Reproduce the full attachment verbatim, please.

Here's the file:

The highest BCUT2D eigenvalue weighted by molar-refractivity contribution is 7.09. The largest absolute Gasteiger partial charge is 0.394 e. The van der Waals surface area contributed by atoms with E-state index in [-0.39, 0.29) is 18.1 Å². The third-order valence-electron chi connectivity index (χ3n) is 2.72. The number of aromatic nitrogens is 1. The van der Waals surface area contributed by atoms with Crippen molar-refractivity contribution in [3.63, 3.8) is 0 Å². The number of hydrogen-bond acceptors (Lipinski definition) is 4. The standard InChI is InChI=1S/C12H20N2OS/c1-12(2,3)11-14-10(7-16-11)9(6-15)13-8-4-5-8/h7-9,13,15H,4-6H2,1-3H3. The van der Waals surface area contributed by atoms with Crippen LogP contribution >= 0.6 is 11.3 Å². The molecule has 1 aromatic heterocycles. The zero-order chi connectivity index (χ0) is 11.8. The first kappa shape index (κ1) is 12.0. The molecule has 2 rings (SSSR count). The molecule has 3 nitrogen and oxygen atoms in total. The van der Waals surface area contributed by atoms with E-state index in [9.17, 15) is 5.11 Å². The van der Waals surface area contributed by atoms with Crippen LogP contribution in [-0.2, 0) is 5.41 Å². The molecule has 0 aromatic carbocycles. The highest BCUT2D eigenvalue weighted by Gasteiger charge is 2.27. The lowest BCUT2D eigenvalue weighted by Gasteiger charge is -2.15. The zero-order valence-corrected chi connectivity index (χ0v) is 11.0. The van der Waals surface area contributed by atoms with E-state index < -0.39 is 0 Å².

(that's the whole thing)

The highest BCUT2D eigenvalue weighted by molar-refractivity contribution is 7.09. The largest absolute Gasteiger partial charge is 0.394 e. The van der Waals surface area contributed by atoms with E-state index in [-0.39, 0.29) is 18.1 Å². The third-order valence-electron chi connectivity index (χ3n) is 2.72. The number of aromatic nitrogens is 1. The van der Waals surface area contributed by atoms with Crippen molar-refractivity contribution in [3.63, 3.8) is 0 Å². The number of hydrogen-bond acceptors (Lipinski definition) is 4. The standard InChI is InChI=1S/C12H20N2OS/c1-12(2,3)11-14-10(7-16-11)9(6-15)13-8-4-5-8/h7-9,13,15H,4-6H2,1-3H3. The van der Waals surface area contributed by atoms with Crippen LogP contribution >= 0.6 is 11.3 Å². The molecule has 1 aromatic heterocycles. The zero-order chi connectivity index (χ0) is 11.8. The first kappa shape index (κ1) is 12.0. The molecule has 2 rings (SSSR count). The molecule has 3 nitrogen and oxygen atoms in total. The van der Waals surface area contributed by atoms with E-state index in [9.17, 15) is 5.11 Å². The van der Waals surface area contributed by atoms with Crippen LogP contribution in [-0.2, 0) is 5.41 Å². The molecule has 0 aromatic carbocycles. The highest BCUT2D eigenvalue weighted by Gasteiger charge is 2.27. The lowest BCUT2D eigenvalue weighted by Gasteiger charge is -2.15. The zero-order valence-corrected chi connectivity index (χ0v) is 11.0. The van der Waals surface area contributed by atoms with E-state index < -0.39 is 0 Å².